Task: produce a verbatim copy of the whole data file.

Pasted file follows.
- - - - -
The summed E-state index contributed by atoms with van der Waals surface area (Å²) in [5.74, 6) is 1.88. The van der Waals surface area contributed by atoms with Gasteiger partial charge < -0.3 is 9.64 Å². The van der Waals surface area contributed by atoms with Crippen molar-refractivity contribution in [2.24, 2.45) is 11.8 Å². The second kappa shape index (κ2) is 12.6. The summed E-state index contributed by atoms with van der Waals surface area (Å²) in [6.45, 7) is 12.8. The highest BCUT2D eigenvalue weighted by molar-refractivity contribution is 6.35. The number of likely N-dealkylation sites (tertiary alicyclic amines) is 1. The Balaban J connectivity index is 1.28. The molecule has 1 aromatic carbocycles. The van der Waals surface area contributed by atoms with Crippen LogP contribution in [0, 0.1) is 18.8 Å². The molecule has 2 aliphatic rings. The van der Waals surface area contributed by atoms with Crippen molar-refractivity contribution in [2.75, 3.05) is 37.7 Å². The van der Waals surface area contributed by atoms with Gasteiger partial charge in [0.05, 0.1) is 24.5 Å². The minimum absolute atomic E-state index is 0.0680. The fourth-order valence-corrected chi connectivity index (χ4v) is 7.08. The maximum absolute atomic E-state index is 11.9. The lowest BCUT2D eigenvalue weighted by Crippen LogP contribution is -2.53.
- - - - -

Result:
The summed E-state index contributed by atoms with van der Waals surface area (Å²) in [5.74, 6) is 1.88. The van der Waals surface area contributed by atoms with Gasteiger partial charge < -0.3 is 9.64 Å². The van der Waals surface area contributed by atoms with Crippen molar-refractivity contribution in [2.24, 2.45) is 11.8 Å². The second kappa shape index (κ2) is 12.6. The summed E-state index contributed by atoms with van der Waals surface area (Å²) in [6.45, 7) is 12.8. The highest BCUT2D eigenvalue weighted by molar-refractivity contribution is 6.35. The number of likely N-dealkylation sites (tertiary alicyclic amines) is 1. The Balaban J connectivity index is 1.28. The molecule has 1 aromatic carbocycles. The van der Waals surface area contributed by atoms with Crippen LogP contribution in [0, 0.1) is 18.8 Å². The molecule has 2 aliphatic rings. The van der Waals surface area contributed by atoms with Crippen molar-refractivity contribution in [2.75, 3.05) is 37.7 Å². The van der Waals surface area contributed by atoms with Gasteiger partial charge in [0.05, 0.1) is 24.5 Å². The minimum absolute atomic E-state index is 0.0680. The fourth-order valence-corrected chi connectivity index (χ4v) is 7.08. The maximum absolute atomic E-state index is 11.9. The lowest BCUT2D eigenvalue weighted by Crippen LogP contribution is -2.53.